From all accounts, Patty was not only an excellent teacher, but a teacher who loved to teach small children. Of herself, Patty wrote: “Of my 30 years as an elementary teacher, I taught each of the grades from first through eighth. I loved teaching the primary grades the most. At one time I had 73 first and second graders in one room! You have to be a happy person to do that.” It’s probably safe to say one has to be a person childlike in her ability to welcome the contagious energy of 73 children in a small space.

In 1966, Patty’s quiet compassion for children motivated her to apply for acceptance in a summer program sponsored by Indiana State University in Terre Haute. The institute’s title was “Reading for Disadvantaged Elementary Children.” Only 50 teachers would be admitted to the program. Patty was one of those 50. Criteria for the selection of participants included: expressed interest in and commitment to teaching disadvantaged children; above average abilities associated with professional competence; leadership abilities to serve as a resource person in the special area of reading, especially to the disadvantaged child.

Education outside the classroom interested Patty. She served as director of the Learning Media Center – grades 1-8 at Holy Cross grade school in Indianapolis.

Indiana Public School No. 93 in Indianapolis hired her for the position of Library Media Assistant. The principal of Indiana Public School No. 93 evaluated Miss McIntyre with these words: “(She) is doing an outstanding job in the LMC. She has continued to fine tune the organization here. She has used book displays for book exchange. Now so many overlooked books are being checked out. We are using classroom collections of the periodicals for better readership. I could not ask for a better assistant.”

One adjective that did not apply to quiet Patty was “timid.” No timid person would pursue certification in a Clinical Pastoral Education program. Anyone who has pursued and achieved the certification will say it is not for the “faint of heart.” It includes childlike self-disclosure; hours of contact with patients – each interaction evaluated by instructors and peers. In 1979, Patty earned her Clinical Pastoral Education certificate from Bethesda Hospital in Cincinnati, Ohio, and from there began ministry as a pastoral assistant in Falmouth, Kentucky.

A sidebar: The Cincinnati Red Cross sent Patty a formal acknowledgement of thanks for her volunteer services during the winter emergency of 1978. Many of us remember the severity of storms that raged across the Midwest that year. What did Patty do during those frightening days? We’ll probably never know because Patty was very quiet about any honors received.

All in all, we get the impression that Patty was accomplished, well liked and a quiet woman.

Another page from Sister Patty’s scrapbook.

When asked, a band member said this about Patty: “What can I say of such a dear friend of mine? She was always gracious and kind with a subtle sense of humor.”

From another band member: “Patty had a pleasant disposition. She was quiet and always joined in activities. She was a pleasure to know.”
A comment from a band member about Patty the nature lover: “When we lived at Springhill, Patty couldn’t wait to tell me about the squirrel who came right up to her screen door for some food.” It’s anyone’s guess who put the food out for the squirrel.

Sister Judy Cervizzi, a Springhill neighbor of the McIntyre sisters, shared this memory: When Regina Marie was working at St. Meinrad, she’d leave to travel to St. Meinrad every Wednesday afternoon and return home on Sunday evening. As soon as Regina Marie left Springhill apartments in Terre Haute, Patty would call Judy and say, “Marilyn has left the parking lot. Come and get me.” Often the destination was Grand Traverse Pie Company. Patty would order the breakfast platter, a cup of cherry coffee and a piece of lemon meringue pie. Nothing more childlike than pulling a fast one on your older sister.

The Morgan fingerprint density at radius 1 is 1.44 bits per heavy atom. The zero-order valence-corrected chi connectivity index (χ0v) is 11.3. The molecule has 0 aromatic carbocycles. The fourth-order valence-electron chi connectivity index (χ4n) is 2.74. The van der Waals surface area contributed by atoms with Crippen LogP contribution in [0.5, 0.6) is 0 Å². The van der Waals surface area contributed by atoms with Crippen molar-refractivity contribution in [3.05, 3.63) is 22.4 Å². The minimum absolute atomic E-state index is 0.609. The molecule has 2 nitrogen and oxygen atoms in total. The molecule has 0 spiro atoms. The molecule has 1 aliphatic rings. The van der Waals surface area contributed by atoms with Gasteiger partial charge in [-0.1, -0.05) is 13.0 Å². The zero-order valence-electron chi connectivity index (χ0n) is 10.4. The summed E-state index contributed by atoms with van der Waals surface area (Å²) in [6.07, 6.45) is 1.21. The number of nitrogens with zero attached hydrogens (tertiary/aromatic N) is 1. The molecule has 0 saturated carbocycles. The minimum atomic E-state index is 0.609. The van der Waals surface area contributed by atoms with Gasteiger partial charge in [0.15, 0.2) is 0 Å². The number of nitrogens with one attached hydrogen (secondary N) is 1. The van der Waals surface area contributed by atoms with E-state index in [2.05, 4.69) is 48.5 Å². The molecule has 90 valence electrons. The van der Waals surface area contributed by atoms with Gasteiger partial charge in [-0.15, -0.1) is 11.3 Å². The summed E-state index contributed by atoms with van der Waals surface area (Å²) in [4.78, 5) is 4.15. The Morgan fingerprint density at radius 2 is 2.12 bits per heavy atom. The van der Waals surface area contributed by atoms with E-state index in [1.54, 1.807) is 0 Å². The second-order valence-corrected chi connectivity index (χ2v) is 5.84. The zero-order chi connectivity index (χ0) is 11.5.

One of the most touching and dear descriptions of Patty came from that same older sister – Marilyn/Regina Marie. Regina described their relationship as one of being “quiet companions for each other.” This quiet companionship continued as Patty moved from Lourdes Hall to Mother Theodore Hall. Each move was marked by diminishment of Patty’s health. Regina visited her “little sister” every day. This became particularly difficult with the onset of COVID-19. Nonetheless, thanks to the generosity of our Ministry of Care staff and several aides in Mother Theodore Hall, the two sisters had daily “window visits.”

It is Regina Marie, big sister Marilyn, who wrote the second to the last chapter in Patty’s story. Regina wrote: “I’m going home.” After months of not being able to communicate her thoughts or words, Patty – at a window visit with me – looked at me and clearly said, ‘I’m going home.’ That she did a few days later in calm and peace.”

The day Patty died, Regina remembers, “There was a sunset that evening. It was a bright golden color with horizontal clouds.” What a beautiful parting gift of comfort and assurance you left those who love you, Mary Patricia McIntyre.

Patty, that sunset was but prelude to the end of the last chapter in one life and the beginning of your new life; your entrance into the dazzling light of God’s loving presence. You are now part of that dazzling light.

So, as the verse on your memorial card states, “Perhaps they are not the stars, but rather openings in the heavens where the love of our loved ones pours through and shines down upon us to let us know their souls are at peace.”

Shine on, Patty! Shine on!

Funeral services for Sister Patricia took place on Thursday, February 18, 2021, at the Church of the Immaculate Conception at Saint Mary-of-the-Woods.

A virtual wake took place at 10:30 a.m., followed by funeral liturgy without Eucharist at 11 a.m.

We welcome you to share your memories of Sister Patricia in the comment section below.

Memorial contributions may be made in honor of Sister Patricia to the Sisters of Providence of Saint Mary-of-the-Woods.

Sister Patricia McIntyre (formerly Sister Elaine)

Complete Ministry

In Indiana: Teacher, St. John the Baptist, Whiting (1953-56); Teacher, St. Paul, Sellersburg (1956-59); Teacher, St. Malachy, Brownsburg (1962-65); Teacher, Cathedral Grade School, Indianapolis (1965-66); Teacher, Holy Family, New Albany (1966-70); Teacher, St. Malachy, Brownsburg (1969-70); Teacher, Nativity, Indianapolis (1973-77); Teacher, Holy Cross, Indianapolis (1980-84); Assistant Director, Shalom Community, Indianapolis (1985-89); Library-Media Assistant, Indianapolis Public School No. 93 (1990-91); Teacher, Sacred Heart School, Terre Haute (1991-96); Local Coordinator, Health Care Services, Saint Mary-of-the-Woods (1996-2001); Secretary/Receptionist, Woods Day Care/Pre-School, Saint Mary-of-the-Woods (2001-2009); Volunteer, Saint Mary-of-the-Woods (2009-2018); Prayer, Saint Mary-of-the-Woods (2018-2020).

In North Carolina: Teacher, Blessed Sacrament, Burlington (1959-60).

In Massachusetts: Teacher, St. Patrick, Stoneham (1960-62).

In Ohio: Clinical Pastoral Education, Bethesda Hospital, Cincinnati (1977-79).